August 18, 2017

In Defense of Landlords: The Housing Crisis in Columbus

by Ira B. Sully, Esq.

I represent almost exclusively landlords, most of whom are reputable business people who maintain their properties. But they get a bad rap: no other businessman/woman is criticized because they cease providing services if they are not paid.

There is not an eviction crisis, there is an affordable housing crisis. The average apartment in Columbus rents for over $800 per month. If a person earns $10 per hour, it takes two weeks of gross pay to pay for an average apartment. If a tenant becomes ill, has a financial emergency or loses a job, he quickly fall behind in rent and an eviction ensues. For housing there is nothing like Medicaid, and few sources of financial help, though there are some short-term sources of aid. Obtaining a Section 8 certificate is a lengthy and difficult process. The problem is that housing is expensive and there are few sources of assistance if the tenant needs help.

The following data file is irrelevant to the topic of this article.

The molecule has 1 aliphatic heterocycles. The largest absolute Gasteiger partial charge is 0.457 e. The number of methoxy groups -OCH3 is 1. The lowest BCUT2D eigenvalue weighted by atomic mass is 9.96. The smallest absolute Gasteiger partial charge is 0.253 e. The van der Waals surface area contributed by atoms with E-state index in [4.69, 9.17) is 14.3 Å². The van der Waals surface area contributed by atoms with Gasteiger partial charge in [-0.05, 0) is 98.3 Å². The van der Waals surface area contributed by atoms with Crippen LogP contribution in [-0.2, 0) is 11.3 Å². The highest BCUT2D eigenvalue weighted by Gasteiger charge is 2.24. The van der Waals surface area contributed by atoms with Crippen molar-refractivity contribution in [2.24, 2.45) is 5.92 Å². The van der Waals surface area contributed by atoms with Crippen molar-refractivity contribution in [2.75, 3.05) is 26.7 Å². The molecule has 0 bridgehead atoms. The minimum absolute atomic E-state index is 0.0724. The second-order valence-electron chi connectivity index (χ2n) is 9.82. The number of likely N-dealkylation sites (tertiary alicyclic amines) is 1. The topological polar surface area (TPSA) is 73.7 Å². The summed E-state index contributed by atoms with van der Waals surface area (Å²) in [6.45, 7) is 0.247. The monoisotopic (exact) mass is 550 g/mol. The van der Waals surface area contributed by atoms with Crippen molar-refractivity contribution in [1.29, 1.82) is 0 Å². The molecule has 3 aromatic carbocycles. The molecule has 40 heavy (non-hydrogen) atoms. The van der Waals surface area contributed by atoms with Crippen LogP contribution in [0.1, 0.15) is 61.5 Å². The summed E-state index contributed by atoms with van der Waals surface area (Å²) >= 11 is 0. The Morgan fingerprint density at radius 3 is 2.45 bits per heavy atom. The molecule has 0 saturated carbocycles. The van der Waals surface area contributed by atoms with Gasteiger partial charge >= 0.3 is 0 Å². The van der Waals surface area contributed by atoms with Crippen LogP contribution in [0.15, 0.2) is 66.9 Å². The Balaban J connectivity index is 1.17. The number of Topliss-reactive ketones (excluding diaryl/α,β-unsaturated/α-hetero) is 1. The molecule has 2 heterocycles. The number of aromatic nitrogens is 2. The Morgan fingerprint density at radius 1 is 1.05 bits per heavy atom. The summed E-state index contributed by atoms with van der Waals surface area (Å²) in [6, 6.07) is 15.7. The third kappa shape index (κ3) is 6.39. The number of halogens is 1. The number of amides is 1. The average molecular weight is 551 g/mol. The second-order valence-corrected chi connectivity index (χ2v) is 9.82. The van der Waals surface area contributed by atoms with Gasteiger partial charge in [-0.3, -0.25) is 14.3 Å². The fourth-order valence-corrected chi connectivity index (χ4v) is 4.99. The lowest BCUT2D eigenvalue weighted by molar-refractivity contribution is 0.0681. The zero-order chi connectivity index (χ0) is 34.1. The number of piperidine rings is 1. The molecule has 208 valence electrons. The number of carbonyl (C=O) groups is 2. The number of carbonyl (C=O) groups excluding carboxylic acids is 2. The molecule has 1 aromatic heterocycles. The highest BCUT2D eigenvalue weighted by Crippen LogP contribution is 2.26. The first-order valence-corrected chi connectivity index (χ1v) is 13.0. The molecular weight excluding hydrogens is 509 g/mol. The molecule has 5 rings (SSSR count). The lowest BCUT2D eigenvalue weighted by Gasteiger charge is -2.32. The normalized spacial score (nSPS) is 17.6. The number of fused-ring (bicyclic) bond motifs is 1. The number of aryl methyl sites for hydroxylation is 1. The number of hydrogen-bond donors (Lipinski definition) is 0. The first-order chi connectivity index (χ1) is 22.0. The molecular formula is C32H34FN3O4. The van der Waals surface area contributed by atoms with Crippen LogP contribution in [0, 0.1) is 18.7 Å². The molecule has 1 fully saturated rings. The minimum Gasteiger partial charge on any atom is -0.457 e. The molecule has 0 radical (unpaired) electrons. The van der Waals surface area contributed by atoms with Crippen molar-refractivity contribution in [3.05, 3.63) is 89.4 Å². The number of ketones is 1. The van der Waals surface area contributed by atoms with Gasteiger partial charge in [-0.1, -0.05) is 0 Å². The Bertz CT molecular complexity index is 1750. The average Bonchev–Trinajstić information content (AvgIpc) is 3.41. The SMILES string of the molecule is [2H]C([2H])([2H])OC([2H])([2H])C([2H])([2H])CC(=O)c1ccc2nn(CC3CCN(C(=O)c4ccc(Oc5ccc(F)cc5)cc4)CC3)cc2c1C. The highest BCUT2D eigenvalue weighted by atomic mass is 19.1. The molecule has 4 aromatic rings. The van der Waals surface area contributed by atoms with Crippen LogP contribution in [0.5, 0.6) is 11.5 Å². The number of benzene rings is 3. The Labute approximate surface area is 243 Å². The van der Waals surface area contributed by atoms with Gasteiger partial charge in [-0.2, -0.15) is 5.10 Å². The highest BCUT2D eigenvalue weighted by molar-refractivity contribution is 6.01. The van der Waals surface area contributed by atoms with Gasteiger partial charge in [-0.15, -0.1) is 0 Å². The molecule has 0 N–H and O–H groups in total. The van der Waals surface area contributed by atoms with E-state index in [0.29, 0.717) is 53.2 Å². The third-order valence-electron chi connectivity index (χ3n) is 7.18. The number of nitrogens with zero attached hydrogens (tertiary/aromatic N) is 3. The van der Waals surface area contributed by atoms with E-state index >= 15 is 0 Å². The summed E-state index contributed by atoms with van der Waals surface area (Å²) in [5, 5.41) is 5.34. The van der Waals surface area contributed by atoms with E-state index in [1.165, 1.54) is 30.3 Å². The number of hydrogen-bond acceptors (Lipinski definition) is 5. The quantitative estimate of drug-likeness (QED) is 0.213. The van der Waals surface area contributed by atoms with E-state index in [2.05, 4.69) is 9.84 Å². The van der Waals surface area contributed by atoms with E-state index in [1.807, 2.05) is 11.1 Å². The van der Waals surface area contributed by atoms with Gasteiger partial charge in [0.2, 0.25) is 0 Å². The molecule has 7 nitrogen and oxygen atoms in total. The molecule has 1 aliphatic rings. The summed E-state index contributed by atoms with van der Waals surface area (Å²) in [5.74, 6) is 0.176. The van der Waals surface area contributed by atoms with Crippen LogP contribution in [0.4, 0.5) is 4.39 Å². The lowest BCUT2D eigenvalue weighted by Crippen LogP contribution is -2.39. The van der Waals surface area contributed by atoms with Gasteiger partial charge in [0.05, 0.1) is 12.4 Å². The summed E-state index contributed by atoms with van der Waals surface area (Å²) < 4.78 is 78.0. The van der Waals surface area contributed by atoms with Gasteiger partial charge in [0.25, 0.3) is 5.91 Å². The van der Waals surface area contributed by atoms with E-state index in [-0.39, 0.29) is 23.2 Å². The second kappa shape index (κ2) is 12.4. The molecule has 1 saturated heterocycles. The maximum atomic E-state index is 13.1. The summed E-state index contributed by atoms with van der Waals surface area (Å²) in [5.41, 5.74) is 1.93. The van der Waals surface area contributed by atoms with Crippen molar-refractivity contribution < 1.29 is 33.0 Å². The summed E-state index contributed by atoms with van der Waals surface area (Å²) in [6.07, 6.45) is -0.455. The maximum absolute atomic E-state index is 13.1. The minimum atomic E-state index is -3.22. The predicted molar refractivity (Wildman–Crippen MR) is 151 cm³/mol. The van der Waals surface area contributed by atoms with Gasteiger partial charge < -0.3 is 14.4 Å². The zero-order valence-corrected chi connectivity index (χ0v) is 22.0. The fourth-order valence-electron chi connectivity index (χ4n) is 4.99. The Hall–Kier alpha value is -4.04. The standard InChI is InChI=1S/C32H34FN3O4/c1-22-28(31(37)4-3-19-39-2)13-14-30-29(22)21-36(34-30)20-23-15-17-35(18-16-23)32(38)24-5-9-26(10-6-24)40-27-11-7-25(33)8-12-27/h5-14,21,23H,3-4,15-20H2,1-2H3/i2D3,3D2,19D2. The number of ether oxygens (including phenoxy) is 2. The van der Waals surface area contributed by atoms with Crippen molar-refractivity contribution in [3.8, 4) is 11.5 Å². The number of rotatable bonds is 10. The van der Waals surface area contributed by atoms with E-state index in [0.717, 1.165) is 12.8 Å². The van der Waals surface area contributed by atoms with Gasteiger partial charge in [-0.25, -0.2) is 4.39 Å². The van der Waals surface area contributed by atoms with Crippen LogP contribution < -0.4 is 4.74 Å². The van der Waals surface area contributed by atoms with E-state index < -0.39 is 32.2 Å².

The eviction process is the same for business and residential evictions, though business landlords have more legal rights as they do not have to comply with the Ohio Landlord Tenant Law. On the other hand, business tenants, even ones in financial distress, will likely be more sophisticated, hire attorneys, etc., so, the process tends to be somewhat lengthier, complicated and contentious than a residential eviction though the law is technically more favorable to business landlords.

If you are a landlord in a sticky eviction situation, contact the Lawyer Referral Service (614-221-0754) or visit Tenants and landlords might also consider Community Mediation Services of Central Ohio which offers free, two-hour Eviction Prevention Education Workshops for low-income tenants. These classes are mobile and focus on how to be a good, responsible tenant and avoid an eviction. For more information, call (614) 228-7191 ext. 13.